Socw2061 A3

Socw2061 A3

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Socw2061 A3

Contrasting a Problem Solving and Strengths-based Approach

The problem-based approach makes several assumptions including the idea that the clients lack competence, the professional is responsible for defining the nature of the problem, and that treatment is aimed at ensuring that the client overcomes the problem. The approach contrasts with the strengths-based approach, which recognizes that people have diverse capabilities, skills, resources, gifts, and aspirations that they can use for their development. Furthermore, the strengths-based approach recognizes that clients are capable of making their own decisions, and that these individuals can act in the best way (Tong, 2011). The strengths-based approach also identifies that the interaction that the individual has with his or her social environment influences individuality and contributes to personal history.

I have different perspectives on social issues. One of these viewpoints is acknowledging that clients should be given a voice in making decisions. Admitting that they have to deal with their problems is essential since the professional is not expected to implement an alternative without the clients’ input (Pattoni, 2012). At the same time, some of the clients may not be competent enough in decision-making. The respective incapacity may be the case with some of the patients who have a mental illness. In this case, the professional can apply some choices on behalf of the client. However, this does not mean that the professional has the sole responsibility of defining the nature of the problem that the client is facing.

Practicing from a Strengths-based Perspective

Sherry’s resilience is shown by her ability to take care of her mother from a young age and enduring abuse from her father. She has five children who have a small age difference between them even though she is only 28. She has managed to bring up her children well with minimal support from their fathers despite encountering mistreatment from her current boyfriend. She realizes that she has to get help to deal with the violence and is willing to work with Karen on this matter. Karen helps her by coming up with a safety plan, which will ensure that Sherry and her children have somewhere to go in case the maltreatment escalates (Unfried, 2010). The assistance that Karen offers to Sherry is pertinent in resolving the abusive situation.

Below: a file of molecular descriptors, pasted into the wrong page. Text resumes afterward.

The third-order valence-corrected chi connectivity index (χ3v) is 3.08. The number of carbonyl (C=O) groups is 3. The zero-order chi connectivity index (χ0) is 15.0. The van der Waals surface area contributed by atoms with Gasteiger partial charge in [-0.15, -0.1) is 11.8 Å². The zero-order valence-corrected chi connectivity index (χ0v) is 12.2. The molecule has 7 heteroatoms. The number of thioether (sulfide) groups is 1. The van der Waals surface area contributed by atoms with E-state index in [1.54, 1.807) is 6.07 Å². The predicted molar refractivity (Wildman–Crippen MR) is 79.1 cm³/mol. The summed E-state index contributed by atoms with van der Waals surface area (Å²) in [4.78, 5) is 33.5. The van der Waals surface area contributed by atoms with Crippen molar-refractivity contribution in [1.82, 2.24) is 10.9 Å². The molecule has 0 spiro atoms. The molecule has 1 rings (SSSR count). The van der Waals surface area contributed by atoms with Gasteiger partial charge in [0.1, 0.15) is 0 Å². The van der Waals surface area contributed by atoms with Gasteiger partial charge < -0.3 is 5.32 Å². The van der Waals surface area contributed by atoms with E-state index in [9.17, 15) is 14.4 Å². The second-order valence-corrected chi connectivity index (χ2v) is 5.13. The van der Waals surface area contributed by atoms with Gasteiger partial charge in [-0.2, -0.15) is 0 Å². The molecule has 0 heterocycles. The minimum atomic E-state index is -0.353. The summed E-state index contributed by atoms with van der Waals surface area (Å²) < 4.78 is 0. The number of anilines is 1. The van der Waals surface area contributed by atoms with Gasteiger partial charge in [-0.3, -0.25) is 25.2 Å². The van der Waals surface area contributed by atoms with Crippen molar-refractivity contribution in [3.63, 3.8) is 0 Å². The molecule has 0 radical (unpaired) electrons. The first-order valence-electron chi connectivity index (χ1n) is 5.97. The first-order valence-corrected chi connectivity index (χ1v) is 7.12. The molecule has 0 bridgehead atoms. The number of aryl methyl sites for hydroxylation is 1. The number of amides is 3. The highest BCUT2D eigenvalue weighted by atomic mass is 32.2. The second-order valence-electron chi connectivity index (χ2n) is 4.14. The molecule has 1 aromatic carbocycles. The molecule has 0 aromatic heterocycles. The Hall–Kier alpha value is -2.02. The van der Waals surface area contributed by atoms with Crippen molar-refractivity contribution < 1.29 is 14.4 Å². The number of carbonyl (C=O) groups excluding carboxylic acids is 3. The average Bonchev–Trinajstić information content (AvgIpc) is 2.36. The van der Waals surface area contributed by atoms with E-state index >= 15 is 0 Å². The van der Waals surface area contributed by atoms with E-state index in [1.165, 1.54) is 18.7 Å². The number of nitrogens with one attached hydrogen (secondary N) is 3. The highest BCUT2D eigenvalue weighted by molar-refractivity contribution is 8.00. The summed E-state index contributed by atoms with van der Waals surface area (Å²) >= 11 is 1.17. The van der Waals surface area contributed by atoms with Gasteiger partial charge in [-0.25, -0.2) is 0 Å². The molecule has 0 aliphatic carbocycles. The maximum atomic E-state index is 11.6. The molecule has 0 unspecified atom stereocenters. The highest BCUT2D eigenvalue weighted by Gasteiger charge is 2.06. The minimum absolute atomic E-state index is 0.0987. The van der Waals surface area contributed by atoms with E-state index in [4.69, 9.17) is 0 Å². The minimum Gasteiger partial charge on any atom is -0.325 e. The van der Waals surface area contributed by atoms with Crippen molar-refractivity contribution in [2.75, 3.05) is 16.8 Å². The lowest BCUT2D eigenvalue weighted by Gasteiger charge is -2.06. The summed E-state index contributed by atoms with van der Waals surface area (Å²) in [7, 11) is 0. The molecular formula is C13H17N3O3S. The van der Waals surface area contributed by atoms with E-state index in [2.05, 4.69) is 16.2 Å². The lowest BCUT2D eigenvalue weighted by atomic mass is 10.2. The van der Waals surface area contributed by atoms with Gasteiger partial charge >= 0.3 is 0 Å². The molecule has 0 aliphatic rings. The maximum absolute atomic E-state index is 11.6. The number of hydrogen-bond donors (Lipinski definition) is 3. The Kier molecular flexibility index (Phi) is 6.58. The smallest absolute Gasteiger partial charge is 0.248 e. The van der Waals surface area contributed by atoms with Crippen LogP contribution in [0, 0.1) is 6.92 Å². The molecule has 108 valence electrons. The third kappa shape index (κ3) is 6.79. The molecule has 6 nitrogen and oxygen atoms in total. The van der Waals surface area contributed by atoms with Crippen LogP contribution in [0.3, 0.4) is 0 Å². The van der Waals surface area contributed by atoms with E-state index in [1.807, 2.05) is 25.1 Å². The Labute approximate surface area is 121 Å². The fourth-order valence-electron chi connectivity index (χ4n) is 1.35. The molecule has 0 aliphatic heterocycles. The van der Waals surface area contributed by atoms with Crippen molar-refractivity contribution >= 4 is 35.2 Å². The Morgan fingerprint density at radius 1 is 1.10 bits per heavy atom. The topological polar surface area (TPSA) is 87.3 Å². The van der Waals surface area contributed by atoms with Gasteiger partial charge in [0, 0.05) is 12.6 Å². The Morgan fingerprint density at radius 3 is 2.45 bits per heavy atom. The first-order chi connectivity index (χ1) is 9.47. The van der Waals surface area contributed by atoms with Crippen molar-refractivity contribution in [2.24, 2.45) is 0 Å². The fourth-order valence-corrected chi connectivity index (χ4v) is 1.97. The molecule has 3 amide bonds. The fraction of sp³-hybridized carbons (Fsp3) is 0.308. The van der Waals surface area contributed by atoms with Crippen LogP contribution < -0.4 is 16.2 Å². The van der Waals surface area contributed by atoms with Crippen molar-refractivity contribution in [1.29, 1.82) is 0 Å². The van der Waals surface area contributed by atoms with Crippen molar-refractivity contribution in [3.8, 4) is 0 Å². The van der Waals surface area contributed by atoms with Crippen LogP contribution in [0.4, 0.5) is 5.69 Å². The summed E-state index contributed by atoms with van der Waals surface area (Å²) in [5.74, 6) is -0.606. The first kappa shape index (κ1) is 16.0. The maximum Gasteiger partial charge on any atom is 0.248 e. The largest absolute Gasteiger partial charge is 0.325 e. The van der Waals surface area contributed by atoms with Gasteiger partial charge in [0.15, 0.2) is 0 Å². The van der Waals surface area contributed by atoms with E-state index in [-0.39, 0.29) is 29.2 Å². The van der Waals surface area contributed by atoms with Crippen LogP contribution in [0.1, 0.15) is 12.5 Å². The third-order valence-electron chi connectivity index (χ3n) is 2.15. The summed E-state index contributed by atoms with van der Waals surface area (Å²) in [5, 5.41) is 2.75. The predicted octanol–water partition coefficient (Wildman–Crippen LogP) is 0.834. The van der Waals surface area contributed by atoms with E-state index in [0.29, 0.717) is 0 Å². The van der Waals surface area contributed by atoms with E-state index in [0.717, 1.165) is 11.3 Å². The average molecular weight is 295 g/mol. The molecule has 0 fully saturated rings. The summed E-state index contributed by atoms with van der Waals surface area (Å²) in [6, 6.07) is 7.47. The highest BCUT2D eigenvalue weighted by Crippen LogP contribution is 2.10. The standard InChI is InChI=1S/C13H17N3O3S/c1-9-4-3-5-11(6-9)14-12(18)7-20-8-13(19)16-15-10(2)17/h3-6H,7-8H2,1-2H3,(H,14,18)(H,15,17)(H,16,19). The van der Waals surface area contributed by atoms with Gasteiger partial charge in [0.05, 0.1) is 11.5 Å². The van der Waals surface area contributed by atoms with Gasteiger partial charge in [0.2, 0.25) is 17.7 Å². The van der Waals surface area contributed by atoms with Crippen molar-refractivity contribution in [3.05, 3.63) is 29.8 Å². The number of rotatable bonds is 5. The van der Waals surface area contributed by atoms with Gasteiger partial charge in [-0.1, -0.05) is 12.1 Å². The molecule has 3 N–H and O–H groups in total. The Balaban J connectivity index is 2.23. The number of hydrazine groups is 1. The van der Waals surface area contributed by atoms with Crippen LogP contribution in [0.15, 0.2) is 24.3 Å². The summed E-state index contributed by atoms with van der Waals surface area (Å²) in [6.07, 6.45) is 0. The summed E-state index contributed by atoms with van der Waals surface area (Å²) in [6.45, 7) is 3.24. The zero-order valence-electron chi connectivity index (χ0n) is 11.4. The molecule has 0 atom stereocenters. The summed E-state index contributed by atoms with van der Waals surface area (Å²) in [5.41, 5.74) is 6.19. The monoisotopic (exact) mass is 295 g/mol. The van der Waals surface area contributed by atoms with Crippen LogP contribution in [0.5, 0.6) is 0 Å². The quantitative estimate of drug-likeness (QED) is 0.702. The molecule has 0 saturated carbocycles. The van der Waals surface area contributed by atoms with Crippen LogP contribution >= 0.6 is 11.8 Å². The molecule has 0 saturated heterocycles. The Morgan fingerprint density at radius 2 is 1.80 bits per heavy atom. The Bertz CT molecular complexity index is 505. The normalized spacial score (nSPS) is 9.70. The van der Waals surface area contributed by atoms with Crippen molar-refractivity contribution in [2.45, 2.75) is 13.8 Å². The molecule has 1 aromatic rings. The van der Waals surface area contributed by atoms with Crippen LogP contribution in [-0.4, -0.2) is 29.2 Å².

Karen and Sherry differ primarily in their upbringing and current life situation. While Karen is married and leads a stable life, Sherry has already had three men in her life and is in a violent relationship. Karen is also literate while Sherry does not have an adequate educational experience further adding to their diversity (Unfried, 2010). However, Karen does not let this difference influence her decision. Instead, she finds a way to help Sherry, such as looking at developing a safety plan to ensure that Sherry has a place to live. I support Karen in her decision, as I would take the same approach to ensure that Sherry continues to take care of her family. I would also go a step further and convince Gavin to consider funding Sabrina to ensure that she acquires the help needed.

Identifying Helping Skills in Involuntary Client Relationships

Donna and Kevin know that they need help so that they can be able to take care of their children. Kevin has already demonstrated his desire to nurture them by seeking help and by informing the agency that he does not want his children to be placed under custody. He is confident that Donna will get the help she needs for her alcoholism and will return home to take care of the children (Unfried, 2010). Parents often respond with fear when they are dealing with CPS workers, and this may hinder them from cooperating. I would begin by developing trust with Donna and Kevin and reassuring them of the need to do what is best for their children. The strategy would require telling them to get rid of marijuana and any drug-related business they might have.

I would assist Kevin in getting employment and ensure that Donna can complete her treatment. Going above procedural requirements is one of the ways of building trust. Moreover, parents are more likely to engage if they feel supported (Schreiber et al., 2013). Showing concern for Donna and Kevin is vital in developing a positive relationship. Development of good helping relationships is imperative as it can enable the social worker to change the clients’ attitudes and perceptions. The tactic goes beyond the primary function of social control in child welfare. It is also crucial to ensure that the emergence of conflict does not prevent the social worker and the client from collaborating (Boer & Coady, 2007). Guaranteeing that both parties concur is central to the family’s wellbeing in the long-term.